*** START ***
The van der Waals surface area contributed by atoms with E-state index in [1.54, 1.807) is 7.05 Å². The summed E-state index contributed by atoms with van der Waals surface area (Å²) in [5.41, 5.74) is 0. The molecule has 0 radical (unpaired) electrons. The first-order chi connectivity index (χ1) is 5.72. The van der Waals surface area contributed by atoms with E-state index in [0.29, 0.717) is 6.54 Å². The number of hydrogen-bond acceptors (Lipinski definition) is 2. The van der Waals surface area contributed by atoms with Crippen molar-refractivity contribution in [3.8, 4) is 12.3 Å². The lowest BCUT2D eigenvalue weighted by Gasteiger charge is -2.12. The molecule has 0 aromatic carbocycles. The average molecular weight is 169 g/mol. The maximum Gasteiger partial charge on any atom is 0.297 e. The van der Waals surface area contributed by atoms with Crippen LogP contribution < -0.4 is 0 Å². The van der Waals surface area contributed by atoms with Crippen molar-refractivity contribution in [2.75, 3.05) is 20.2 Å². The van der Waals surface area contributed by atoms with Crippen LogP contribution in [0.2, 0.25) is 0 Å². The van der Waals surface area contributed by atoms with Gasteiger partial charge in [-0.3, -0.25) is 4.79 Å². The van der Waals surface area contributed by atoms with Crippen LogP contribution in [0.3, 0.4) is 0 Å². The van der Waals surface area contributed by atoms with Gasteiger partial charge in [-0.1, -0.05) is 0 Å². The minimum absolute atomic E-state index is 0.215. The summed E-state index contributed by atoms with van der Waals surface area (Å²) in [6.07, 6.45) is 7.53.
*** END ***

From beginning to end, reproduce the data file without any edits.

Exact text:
The van der Waals surface area contributed by atoms with E-state index in [1.54, 1.807) is 7.05 Å². The summed E-state index contributed by atoms with van der Waals surface area (Å²) in [5.41, 5.74) is 0. The molecule has 0 radical (unpaired) electrons. The first-order chi connectivity index (χ1) is 5.72. The van der Waals surface area contributed by atoms with E-state index in [0.29, 0.717) is 6.54 Å². The number of hydrogen-bond acceptors (Lipinski definition) is 2. The van der Waals surface area contributed by atoms with Crippen molar-refractivity contribution in [3.8, 4) is 12.3 Å². The lowest BCUT2D eigenvalue weighted by Gasteiger charge is -2.12. The molecule has 0 aromatic carbocycles. The average molecular weight is 169 g/mol. The maximum Gasteiger partial charge on any atom is 0.297 e. The van der Waals surface area contributed by atoms with Crippen LogP contribution < -0.4 is 0 Å². The van der Waals surface area contributed by atoms with Crippen molar-refractivity contribution in [2.75, 3.05) is 20.2 Å². The van der Waals surface area contributed by atoms with Crippen LogP contribution in [0.2, 0.25) is 0 Å². The van der Waals surface area contributed by atoms with Gasteiger partial charge in [-0.3, -0.25) is 4.79 Å². The van der Waals surface area contributed by atoms with Crippen LogP contribution in [0.3, 0.4) is 0 Å². The van der Waals surface area contributed by atoms with Gasteiger partial charge in [-0.1, -0.05) is 0 Å². The minimum absolute atomic E-state index is 0.215. The summed E-state index contributed by atoms with van der Waals surface area (Å²) in [6.07, 6.45) is 7.53.